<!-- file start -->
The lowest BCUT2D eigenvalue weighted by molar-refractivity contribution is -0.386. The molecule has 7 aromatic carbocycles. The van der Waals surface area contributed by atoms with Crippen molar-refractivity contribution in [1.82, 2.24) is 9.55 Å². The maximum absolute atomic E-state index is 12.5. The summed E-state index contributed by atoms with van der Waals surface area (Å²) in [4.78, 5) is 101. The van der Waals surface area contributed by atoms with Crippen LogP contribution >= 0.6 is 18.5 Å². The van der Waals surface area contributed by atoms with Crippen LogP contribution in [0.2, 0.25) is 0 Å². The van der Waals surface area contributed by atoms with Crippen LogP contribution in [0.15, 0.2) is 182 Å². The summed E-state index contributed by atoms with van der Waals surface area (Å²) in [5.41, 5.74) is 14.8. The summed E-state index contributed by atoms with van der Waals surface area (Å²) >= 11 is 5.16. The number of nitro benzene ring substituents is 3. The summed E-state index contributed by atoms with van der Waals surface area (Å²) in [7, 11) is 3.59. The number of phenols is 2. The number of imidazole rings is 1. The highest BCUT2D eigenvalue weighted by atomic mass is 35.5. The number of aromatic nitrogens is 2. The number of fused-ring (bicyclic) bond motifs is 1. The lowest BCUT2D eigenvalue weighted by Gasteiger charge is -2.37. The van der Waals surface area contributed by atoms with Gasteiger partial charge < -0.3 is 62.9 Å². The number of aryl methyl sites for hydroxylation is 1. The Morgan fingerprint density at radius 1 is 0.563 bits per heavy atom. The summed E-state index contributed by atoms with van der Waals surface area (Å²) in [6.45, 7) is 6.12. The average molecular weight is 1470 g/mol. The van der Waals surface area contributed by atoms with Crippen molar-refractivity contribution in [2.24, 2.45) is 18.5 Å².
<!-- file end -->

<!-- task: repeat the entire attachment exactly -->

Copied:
The lowest BCUT2D eigenvalue weighted by molar-refractivity contribution is -0.386. The molecule has 7 aromatic carbocycles. The van der Waals surface area contributed by atoms with Crippen molar-refractivity contribution in [1.82, 2.24) is 9.55 Å². The maximum absolute atomic E-state index is 12.5. The summed E-state index contributed by atoms with van der Waals surface area (Å²) in [4.78, 5) is 101. The van der Waals surface area contributed by atoms with Crippen LogP contribution >= 0.6 is 18.5 Å². The van der Waals surface area contributed by atoms with Crippen LogP contribution in [0.2, 0.25) is 0 Å². The van der Waals surface area contributed by atoms with Crippen LogP contribution in [0.15, 0.2) is 182 Å². The summed E-state index contributed by atoms with van der Waals surface area (Å²) in [5.41, 5.74) is 14.8. The summed E-state index contributed by atoms with van der Waals surface area (Å²) >= 11 is 5.16. The number of nitro benzene ring substituents is 3. The summed E-state index contributed by atoms with van der Waals surface area (Å²) in [7, 11) is 3.59. The number of phenols is 2. The number of imidazole rings is 1. The highest BCUT2D eigenvalue weighted by atomic mass is 35.5. The number of aromatic nitrogens is 2. The number of fused-ring (bicyclic) bond motifs is 1. The lowest BCUT2D eigenvalue weighted by Gasteiger charge is -2.37. The van der Waals surface area contributed by atoms with Gasteiger partial charge < -0.3 is 62.9 Å². The number of aryl methyl sites for hydroxylation is 1. The Morgan fingerprint density at radius 1 is 0.563 bits per heavy atom. The summed E-state index contributed by atoms with van der Waals surface area (Å²) in [6.45, 7) is 6.12. The average molecular weight is 1470 g/mol. The van der Waals surface area contributed by atoms with Crippen molar-refractivity contribution in [2.24, 2.45) is 18.5 Å².